Nothing makes a boat smell quicker than galley food fragments not under cover.

In the slant, or rake, between the cabin side and the companionway one might install a rod and gun locker. There is just about the right shape and room for it.

To port is the main galley or cooking department, with stove. Charcoal briquets for me! Hottest, cleanest, safest. The smoke pipe will be run up through the short stack which is at once a ventilator and an eliminator. A small cross-damper between the water traps will let cold air down, warm air out. In bad weather the wing dampers are flapped down and you are snug.

While on the subject of ventilation, the outboard profile and the deck beam plan show the ideal location for a cowl ship’s type ventilator.^ This can be turned, according to windage, to induct fresh air, or to exhaust foul air. This item is left “local option.” If you want it, I have shown a good shipshape place to in stall it. The thing should be ducted to the engine compartment, to the aft bunkhouse, and to the galley itself if you use it. Details can be worked out from the job.

To get back to stoves while we are in this portion of the arrangement plan: I mentioned my choice of charcoal fuel in a Shipmate type stove. Alcohol stoves have the advantage of being extinguishable by water, but they do stink. Alcohol sold for fuel has a chemical in it to discourage internal use; as a matter of fact, this chemical also discourages your using it to rub the hair on your chest so as to fluff up the nap. Lighted, it is putrid.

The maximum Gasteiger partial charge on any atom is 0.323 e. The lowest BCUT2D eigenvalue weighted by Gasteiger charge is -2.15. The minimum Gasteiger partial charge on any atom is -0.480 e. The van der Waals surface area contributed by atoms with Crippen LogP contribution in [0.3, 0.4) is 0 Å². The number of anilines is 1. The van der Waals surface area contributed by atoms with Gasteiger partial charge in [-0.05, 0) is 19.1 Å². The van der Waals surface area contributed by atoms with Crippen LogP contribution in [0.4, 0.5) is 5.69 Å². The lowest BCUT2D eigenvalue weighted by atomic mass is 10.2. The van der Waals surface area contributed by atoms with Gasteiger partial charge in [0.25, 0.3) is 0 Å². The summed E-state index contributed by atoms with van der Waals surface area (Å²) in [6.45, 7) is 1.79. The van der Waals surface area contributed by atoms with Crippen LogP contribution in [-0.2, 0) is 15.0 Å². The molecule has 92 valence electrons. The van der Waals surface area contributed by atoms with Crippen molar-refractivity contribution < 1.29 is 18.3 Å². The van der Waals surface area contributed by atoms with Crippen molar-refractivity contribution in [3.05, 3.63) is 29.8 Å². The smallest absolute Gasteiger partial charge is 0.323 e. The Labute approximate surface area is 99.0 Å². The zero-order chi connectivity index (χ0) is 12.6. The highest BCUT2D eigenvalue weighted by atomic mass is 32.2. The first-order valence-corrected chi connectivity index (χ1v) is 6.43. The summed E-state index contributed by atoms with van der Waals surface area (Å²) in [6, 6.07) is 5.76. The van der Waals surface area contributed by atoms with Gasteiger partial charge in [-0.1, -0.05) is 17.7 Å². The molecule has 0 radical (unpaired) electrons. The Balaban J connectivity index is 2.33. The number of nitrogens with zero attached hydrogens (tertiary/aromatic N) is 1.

Kerosene is relatively safe.

In my opinion, gasoline stoves should not be used on closed cabin cruising boats. Too dangerous.

Propane is fine, and gives city gas convenience, BUT, it requires, both by law in most areas and by common sense in any place, leaded basins outboard the cabin for the bottles. These basins vent overside. Propane is heavier than air. Leakage may settle in the bilge, might cause an explosion that would render your planking like an exploded cigar. Coal is safe, but slow.

Fire-extinguishing equipment is a must, and carbon dioxide—CO:—is tops. Another must is a metal fire wall between galley and berth ends where the gas tanks are. Precaution is always cheaper than panic.